Hair salons and barbershops in Connecticut are reopening under strict regulations.

Rules announced by The Department of Health and Lamont include:

  • Appointments are required with no waiting rooms allowed.
  • Workstations must be six feet apart
  • Clients must wear a mask covering their nose and mouth.
  • A clean smock must be provided to each client.
  • Employees must wear a facemask and face shield or eye protection.

Barbershops and hair salons had first been preparing to welcome back customers for a May 20 date as part of. Lamont’s announced Phase One reopening plan. The governor later pushed back that date, citing concerns from owners about being ready.

Mobile testing unit makes stop in the North End of Hartford

The Hartford Healthcare mobile testing program stopped at the Artists Collective in the North End of Hartford Monday. The mobile testing program is designed to help reach underserved populations across Connecticut with free COVID-19 testing. The program has visited nursing homes, homeless shelters and Department of Corrections sites.

Hartford Mayor Luke Bronin speaks at a press conference to announce a pop-up COVID-19 test site set up by Hartford HealthCare in the parking lot at the Artists Collective in Hartford’s North End. Cloe Poisson /

“Healthy equality is about bringing people what they need” said Sarah Lewis, vice president of health equity for Hartford Healthcare, in an interview Monday. Lewis said the North End was targeted because there are many residents with underlying conditions, people may not have a car for drive-up testing and the free testing opens the screening up to everyone.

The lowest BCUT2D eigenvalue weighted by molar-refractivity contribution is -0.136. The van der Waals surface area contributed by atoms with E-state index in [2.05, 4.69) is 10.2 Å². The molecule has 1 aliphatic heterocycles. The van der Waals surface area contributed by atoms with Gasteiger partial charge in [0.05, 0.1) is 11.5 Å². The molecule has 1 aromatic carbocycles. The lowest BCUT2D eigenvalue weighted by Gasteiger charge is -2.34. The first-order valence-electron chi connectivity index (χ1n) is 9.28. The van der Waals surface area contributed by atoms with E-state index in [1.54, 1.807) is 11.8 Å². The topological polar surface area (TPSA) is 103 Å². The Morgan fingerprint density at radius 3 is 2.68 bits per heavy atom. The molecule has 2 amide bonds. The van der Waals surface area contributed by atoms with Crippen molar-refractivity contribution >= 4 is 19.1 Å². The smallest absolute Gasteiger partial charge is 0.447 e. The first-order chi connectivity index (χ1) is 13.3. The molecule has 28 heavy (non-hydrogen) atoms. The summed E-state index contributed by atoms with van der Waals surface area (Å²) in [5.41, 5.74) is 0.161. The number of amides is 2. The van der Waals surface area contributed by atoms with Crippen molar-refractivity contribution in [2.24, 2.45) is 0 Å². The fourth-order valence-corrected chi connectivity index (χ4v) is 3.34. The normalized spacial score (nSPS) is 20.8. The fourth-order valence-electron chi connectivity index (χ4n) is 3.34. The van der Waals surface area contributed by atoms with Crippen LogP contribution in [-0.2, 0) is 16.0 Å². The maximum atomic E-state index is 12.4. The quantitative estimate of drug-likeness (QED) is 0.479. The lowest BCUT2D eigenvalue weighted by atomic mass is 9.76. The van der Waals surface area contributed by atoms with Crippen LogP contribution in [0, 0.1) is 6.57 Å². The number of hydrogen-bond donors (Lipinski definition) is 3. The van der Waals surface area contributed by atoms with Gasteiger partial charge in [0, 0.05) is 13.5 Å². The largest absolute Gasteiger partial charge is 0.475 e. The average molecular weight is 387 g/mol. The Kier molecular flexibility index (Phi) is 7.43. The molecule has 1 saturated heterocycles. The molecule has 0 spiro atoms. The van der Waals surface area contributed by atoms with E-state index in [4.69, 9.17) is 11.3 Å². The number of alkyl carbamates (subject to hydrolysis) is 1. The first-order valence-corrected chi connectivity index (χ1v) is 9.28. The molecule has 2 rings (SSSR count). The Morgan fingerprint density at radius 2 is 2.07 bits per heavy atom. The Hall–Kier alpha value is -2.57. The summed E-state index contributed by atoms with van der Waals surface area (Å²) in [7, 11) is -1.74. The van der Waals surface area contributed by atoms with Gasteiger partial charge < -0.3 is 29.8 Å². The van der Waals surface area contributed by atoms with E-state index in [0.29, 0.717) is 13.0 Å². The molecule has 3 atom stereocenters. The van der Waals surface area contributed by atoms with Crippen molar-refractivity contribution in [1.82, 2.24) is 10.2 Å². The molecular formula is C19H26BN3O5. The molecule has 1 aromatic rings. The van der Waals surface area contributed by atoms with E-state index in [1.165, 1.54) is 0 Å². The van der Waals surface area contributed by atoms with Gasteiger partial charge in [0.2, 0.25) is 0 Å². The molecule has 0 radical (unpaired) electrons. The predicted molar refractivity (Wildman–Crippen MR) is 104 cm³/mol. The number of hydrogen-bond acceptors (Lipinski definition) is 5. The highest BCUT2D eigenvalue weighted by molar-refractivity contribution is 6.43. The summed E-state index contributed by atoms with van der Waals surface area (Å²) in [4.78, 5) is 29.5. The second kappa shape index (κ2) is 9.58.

“The virus is still here and it’s going to be here for a while,” she said. “We still need to establish these partners and have a presence in communities.”

Trinity Health Of New England announced Monday that it has opened a call center for COVID-19 testing.Trinity Health offers free, drive-through testing at St. Francis Hospital, in Hartford; Saint Mary’s Hospital, in Waterbury; and Johnson Memorial Hospital, in Stafford. The call center’s number is 203-709-6848.

Casinos reopen to the public 

Foxwoods and Mohegan Sun reopened Monday, despite concerns from Lamont.

Lamont said the state put electronic billboards on roads warning those headed to casinos about COVID-19 risks with targeted messages to visitors over 65.

Patrons at Foxwoods and Mohegan Sun were greeted by staff with thermal cameras to take their temperature. Security also monitored attendance to only allow 25 percent of capacity. Once inside, patrons saw  plexiglass at table games and the closure of certain slot machines to encourage social distancing.

The casinos are on tribal land which are sovereign nations not held to the state’s COVID-19 regulations. Both resorts have agreed to Lamont’s recommendations to not allow out-of-state guests to stay at hotels on their property and only allow outdoor and take-out dining.

Returning Foxwoods customer Donald McKim was taking things cautiously.

“I just want to make sure — before I go in there, try to enjoy myself, and have fun – that everything is safe first,” McKim said.

Among indicators McKim watched for – the use of hand sanitizer and face masks.

Valerie Adams was a part of group making their return to the casino.

“Life in quarantine sucks and it’s good to get out,” Adams said. “It should’ve been earlier.”

Her sister-in-law Jackie Woodland agreed.

“Too long,” Woodland said. “If you’re going to get [COVID-19], you’re going to get it – that’s all there is to it so, let’s get on with our lives.”